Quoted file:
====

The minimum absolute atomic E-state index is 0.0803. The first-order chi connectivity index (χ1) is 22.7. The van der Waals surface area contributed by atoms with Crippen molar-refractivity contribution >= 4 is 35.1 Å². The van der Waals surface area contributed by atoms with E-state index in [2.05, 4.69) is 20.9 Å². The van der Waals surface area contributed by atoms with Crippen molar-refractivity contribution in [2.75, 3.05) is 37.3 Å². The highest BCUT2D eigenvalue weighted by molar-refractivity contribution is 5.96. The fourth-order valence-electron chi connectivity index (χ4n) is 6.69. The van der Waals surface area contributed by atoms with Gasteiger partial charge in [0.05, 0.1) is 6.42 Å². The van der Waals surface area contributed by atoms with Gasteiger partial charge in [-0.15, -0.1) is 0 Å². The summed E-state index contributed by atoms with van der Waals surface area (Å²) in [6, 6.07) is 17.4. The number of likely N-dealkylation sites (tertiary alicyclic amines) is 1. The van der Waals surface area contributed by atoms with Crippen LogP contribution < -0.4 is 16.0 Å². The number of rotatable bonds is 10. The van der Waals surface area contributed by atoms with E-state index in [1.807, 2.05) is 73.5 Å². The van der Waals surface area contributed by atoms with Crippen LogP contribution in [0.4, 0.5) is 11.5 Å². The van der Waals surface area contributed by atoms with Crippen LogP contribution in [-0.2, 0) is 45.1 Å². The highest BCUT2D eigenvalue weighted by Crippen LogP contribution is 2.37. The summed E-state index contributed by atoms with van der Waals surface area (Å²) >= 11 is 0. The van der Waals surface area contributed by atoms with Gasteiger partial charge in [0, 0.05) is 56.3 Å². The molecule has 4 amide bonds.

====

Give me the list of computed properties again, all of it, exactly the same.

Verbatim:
The minimum absolute atomic E-state index is 0.0803. The first-order chi connectivity index (χ1) is 22.7. The van der Waals surface area contributed by atoms with Crippen molar-refractivity contribution >= 4 is 35.1 Å². The van der Waals surface area contributed by atoms with E-state index in [2.05, 4.69) is 20.9 Å². The van der Waals surface area contributed by atoms with Crippen molar-refractivity contribution in [2.75, 3.05) is 37.3 Å². The highest BCUT2D eigenvalue weighted by molar-refractivity contribution is 5.96. The fourth-order valence-electron chi connectivity index (χ4n) is 6.69. The van der Waals surface area contributed by atoms with Gasteiger partial charge in [0.05, 0.1) is 6.42 Å². The van der Waals surface area contributed by atoms with Gasteiger partial charge in [-0.15, -0.1) is 0 Å². The summed E-state index contributed by atoms with van der Waals surface area (Å²) in [6, 6.07) is 17.4. The number of likely N-dealkylation sites (tertiary alicyclic amines) is 1. The van der Waals surface area contributed by atoms with Crippen LogP contribution < -0.4 is 16.0 Å². The number of rotatable bonds is 10. The van der Waals surface area contributed by atoms with E-state index in [1.807, 2.05) is 73.5 Å². The van der Waals surface area contributed by atoms with Crippen LogP contribution in [0.4, 0.5) is 11.5 Å². The van der Waals surface area contributed by atoms with Crippen LogP contribution in [-0.2, 0) is 45.1 Å². The highest BCUT2D eigenvalue weighted by Crippen LogP contribution is 2.37. The summed E-state index contributed by atoms with van der Waals surface area (Å²) >= 11 is 0. The van der Waals surface area contributed by atoms with Gasteiger partial charge in [0, 0.05) is 56.3 Å². The molecule has 4 amide bonds.